Carol Park, Bucharest

Carol Park (Romanian: Parcul Carol) is a public park in Bucharest, Romania, named after King Carol I of Romania. For the duration of the communist regime, it was called Liberty Park (Parcul Libertăţii).

The Giant

The park was designed by French landscape artist Édouard Redont in 1900 on Filaret Hill and inaugurated in 1906. The park had an initial surface area of 360,000m², with a 20,000m² lake in the middle. It is officially recognized as a historical monument and is therefore protected by law. Administration of the park is undertaken mostly by the Bucharest City Hall, whereas monuments are in the care of the Ministry of Culture and Religious Affairs.

Tomb of the Unknown Soldier

Aside from its beautiful vegetation and panoramic views, the park also includes several monuments, such as the Tomb of the Unknown Soldier and a mausoleum where some of Romania's most prominent Communist leaders were buried until the Romanian Revolution of 1989. Other attractions include the Cantacuzino Fountain, the Giants' Statues, the Zodiac Fountain, the Technical Museum (first opened in 1909), a monument in the shape of a small mosque built in 1923 as a sign of reconciliation, the open-air Roman Arena, and the Astronomical Institute of the Romanian Academy.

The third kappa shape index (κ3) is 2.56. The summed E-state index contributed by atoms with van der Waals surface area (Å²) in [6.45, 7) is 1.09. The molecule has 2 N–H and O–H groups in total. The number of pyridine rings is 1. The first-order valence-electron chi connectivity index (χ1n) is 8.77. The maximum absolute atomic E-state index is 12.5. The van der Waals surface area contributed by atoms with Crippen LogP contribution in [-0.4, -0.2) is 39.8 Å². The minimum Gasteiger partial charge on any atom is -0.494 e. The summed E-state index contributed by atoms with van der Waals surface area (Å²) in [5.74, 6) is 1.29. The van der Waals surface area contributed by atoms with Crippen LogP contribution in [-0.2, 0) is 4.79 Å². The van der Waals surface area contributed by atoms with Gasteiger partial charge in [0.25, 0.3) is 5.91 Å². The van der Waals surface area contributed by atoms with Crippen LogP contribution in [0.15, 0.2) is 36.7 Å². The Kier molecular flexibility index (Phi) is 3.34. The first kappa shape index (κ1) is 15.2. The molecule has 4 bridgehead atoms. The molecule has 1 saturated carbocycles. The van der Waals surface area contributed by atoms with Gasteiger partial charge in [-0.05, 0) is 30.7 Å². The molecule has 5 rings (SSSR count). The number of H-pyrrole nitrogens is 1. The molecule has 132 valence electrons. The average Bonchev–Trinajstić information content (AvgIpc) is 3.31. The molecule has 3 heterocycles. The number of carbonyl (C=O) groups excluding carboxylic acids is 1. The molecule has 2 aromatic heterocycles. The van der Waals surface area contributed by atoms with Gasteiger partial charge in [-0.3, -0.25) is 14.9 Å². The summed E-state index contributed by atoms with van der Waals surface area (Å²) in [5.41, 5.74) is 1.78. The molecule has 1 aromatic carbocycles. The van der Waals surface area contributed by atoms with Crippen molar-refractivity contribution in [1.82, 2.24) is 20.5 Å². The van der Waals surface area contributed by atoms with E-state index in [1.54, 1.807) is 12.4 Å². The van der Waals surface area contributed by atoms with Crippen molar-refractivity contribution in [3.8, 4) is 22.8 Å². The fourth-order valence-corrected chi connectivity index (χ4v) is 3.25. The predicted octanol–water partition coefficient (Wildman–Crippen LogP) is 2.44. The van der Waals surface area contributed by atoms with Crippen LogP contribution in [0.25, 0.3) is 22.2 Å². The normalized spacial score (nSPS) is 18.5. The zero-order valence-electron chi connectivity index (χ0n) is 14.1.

Zodiac Fountain

The Carol Park Mausoleum (Mausoleul din Parcul Carol), known during the Communist régime as the "Monument of the Heroes for the Freedom of the People and of the Motherland, for Socialism", is located on a plateau. Formerly, it was the site of the Arts Palace (Palatul Artelor) and later of the Military Museum (Muzeul Militar), with the fountain in front of the latter museum. The mausoleum was built in honour of revolutionary socialist militants. Designed by architects Horia Maicu and Nicolae Cucu, it was inaugurated on December 30, 1963, the 16th anniversary of the Romanian People's Republic.

Prior to the Romanian Revolution of 1989, the rotunda contained the crypts of Communist leaders. In the semicircle around the monument were crypts containing the remains of a number of socialist militants. To the right of the monument was a hemicycle containing the funeral urns of Communist militants. When it was built, an eternal flame burned on an upper terrace near the monument, in a granite amphora. This was intended to preserve the memory of those who had fought on behalf of the working class.

Carol Park Mausoleum

In 1991, the mausoleum acquired a new purpose when the Communists were exhumed and interred in other cemeteries. They were replaced by the remains of soldiers fallen in World War I, brought from the Mărăşeşti Mausoleum. The mausoleum and the monument in front of it were dedicated to the Unknown Soldier. The rotunda remains closed to the public, and guards are stationed to prevent the approach of visitors.

From Wikipedia.
Panorama from